Tibet: US Senate Foreign Relations Committee Ranked Tibet Among World's Most Repressed Societies
Senator Robert Menendez, Chairman of the US Senate Foreign Relations Committee expressed concerns about the continuing unrest in Tibet. He has alleged that the region is among the most repressed and closed societies of the world.
Below is an article published by The Economic Times:
"Tibet today is one of the most repressed and closed societies in the world, where merely talking on the phone can land you in jail. Support for the Dalai Lama can be prosecuted as an offence against the state," Senator Robert Menendez, Chairman of the powerful Senate Foreign Relations Committee said.
"Tibetans are treated as second class citizens; their travel within and outside of Tibetan areas is highly restricted. Foreign diplomats and journalists are routinely denied access," he said on the Senate floor yesterday. […]
He observed that Americans see Tibet as an issue of fundamental justice and fairness, where the fundamental human rights of the Tibetan people, as embodied in the Chinese constitution, are not being respected; where their culture is being eroded; and where their land is being exploited.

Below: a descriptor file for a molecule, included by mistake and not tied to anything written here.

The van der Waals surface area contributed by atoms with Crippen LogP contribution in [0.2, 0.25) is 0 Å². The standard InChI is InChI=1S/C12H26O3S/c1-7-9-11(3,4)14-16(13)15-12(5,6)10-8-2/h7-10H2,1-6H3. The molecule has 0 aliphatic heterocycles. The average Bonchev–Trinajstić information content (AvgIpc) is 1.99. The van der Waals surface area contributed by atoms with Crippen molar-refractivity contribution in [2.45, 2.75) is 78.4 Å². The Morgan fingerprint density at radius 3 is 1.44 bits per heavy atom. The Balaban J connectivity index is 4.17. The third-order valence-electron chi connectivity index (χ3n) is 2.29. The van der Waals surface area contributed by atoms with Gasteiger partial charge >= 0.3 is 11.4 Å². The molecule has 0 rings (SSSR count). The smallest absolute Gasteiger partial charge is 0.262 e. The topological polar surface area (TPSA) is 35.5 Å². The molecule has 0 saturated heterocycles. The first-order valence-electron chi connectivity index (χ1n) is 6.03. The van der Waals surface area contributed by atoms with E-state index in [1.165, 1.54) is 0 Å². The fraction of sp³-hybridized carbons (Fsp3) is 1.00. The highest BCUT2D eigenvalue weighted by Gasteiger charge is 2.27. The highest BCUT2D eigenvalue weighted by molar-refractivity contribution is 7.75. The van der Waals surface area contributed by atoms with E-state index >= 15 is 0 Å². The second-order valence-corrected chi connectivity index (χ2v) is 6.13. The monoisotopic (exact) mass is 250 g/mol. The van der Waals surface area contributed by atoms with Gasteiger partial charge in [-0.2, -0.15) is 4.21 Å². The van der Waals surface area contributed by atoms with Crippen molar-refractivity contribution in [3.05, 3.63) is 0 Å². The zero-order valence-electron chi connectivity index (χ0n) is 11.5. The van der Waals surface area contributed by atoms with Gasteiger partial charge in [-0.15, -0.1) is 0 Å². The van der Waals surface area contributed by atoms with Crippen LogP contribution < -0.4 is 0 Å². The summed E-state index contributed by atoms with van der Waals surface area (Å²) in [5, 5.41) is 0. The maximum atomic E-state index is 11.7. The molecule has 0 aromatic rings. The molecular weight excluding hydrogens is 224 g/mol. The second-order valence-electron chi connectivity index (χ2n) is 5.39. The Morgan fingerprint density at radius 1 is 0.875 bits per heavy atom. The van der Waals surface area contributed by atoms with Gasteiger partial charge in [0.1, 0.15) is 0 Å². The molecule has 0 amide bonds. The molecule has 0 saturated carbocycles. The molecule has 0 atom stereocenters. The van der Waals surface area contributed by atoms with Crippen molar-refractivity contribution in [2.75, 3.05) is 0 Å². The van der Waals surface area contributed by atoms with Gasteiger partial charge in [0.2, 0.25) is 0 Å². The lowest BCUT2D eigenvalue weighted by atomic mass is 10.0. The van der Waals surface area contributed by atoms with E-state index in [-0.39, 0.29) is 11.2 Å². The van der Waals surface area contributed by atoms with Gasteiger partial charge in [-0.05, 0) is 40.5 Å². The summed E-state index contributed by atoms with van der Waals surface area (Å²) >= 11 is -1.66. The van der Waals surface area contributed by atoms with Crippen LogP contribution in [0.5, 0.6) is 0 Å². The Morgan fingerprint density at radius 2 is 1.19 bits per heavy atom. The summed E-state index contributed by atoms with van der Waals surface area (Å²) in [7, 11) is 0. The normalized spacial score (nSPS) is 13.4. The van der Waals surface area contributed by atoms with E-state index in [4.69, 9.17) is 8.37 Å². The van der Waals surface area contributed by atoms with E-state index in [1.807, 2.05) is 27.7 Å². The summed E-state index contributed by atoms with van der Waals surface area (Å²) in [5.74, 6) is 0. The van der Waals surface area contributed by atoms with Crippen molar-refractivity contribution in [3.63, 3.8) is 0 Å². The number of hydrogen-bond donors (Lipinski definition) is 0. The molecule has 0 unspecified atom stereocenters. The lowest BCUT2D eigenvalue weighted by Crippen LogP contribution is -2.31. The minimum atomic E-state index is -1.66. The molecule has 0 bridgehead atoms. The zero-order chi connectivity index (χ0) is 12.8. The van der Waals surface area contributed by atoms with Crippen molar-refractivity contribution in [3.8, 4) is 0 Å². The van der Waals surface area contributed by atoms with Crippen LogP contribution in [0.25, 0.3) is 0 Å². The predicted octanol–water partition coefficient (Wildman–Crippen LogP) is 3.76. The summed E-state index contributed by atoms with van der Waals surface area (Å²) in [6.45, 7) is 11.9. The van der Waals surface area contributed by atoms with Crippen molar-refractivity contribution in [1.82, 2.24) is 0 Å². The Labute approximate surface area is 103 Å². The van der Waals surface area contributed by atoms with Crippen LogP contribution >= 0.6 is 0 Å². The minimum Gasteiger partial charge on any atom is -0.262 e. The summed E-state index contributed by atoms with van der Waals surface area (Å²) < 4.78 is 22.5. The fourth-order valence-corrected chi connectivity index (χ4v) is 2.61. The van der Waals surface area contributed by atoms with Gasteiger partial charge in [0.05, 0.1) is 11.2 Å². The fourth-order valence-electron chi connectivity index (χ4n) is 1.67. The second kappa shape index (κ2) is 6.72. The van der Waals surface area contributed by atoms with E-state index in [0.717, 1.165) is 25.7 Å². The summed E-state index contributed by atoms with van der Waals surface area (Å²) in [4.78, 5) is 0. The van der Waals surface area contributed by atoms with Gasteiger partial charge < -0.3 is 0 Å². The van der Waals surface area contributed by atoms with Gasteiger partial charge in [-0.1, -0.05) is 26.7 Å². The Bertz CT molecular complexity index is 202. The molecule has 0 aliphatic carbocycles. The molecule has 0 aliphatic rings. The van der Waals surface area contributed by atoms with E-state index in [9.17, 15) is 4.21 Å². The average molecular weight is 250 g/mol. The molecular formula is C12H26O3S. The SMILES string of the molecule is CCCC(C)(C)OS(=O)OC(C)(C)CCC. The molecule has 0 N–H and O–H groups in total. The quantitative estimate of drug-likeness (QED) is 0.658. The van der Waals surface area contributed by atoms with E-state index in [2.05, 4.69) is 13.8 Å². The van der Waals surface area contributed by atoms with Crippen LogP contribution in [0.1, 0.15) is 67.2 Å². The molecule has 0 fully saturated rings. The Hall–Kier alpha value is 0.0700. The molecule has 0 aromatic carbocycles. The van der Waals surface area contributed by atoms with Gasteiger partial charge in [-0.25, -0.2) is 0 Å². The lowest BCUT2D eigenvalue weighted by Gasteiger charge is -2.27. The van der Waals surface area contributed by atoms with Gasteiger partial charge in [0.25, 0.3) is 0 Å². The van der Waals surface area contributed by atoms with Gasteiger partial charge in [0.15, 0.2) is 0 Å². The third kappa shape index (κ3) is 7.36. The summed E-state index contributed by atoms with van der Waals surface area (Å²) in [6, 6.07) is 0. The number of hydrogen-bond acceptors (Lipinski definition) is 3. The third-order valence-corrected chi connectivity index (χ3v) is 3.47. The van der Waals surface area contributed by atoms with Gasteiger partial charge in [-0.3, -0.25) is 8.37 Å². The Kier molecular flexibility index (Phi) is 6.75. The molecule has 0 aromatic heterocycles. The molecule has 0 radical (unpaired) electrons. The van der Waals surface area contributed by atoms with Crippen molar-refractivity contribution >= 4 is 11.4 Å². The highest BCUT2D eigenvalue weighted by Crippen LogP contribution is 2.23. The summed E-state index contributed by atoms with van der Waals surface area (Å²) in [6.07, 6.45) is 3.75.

Menendez said thus the responsibility falls to the US to help the Tibetan people in their efforts to preserve their culture and identity and have a say in their own affairs and to be able to exercise genuine autonomy within China.
"We should continue to fund the important programmes that help Tibetan communities, both in exile and on the Tibetan plateau. While these provide tangible humanitarian results, they also send a critical signal to the aggrieved Tibetan population that the United States hears their plea," he said.
The United States, he said should work with the UN to secure access to Tibet for independent international observers and media members.
"The State Department should continue to insist on access to Tibet by its personnel. We need independent and credible reporting on the true situation on the ground, and the Department should work with China to take steps to see that the principle of reciprocity is respected," Menendez argued.
"Peaceful resolution of the Tibet issue could go a long way in demonstrating to the world that China is indeed a responsible and constructive member of the community of nations. In turn, Beijing's growing influence in the Himalayan belt, especially Nepal, should be assessed in a broader dialogue with other nations in the region," Menendez said.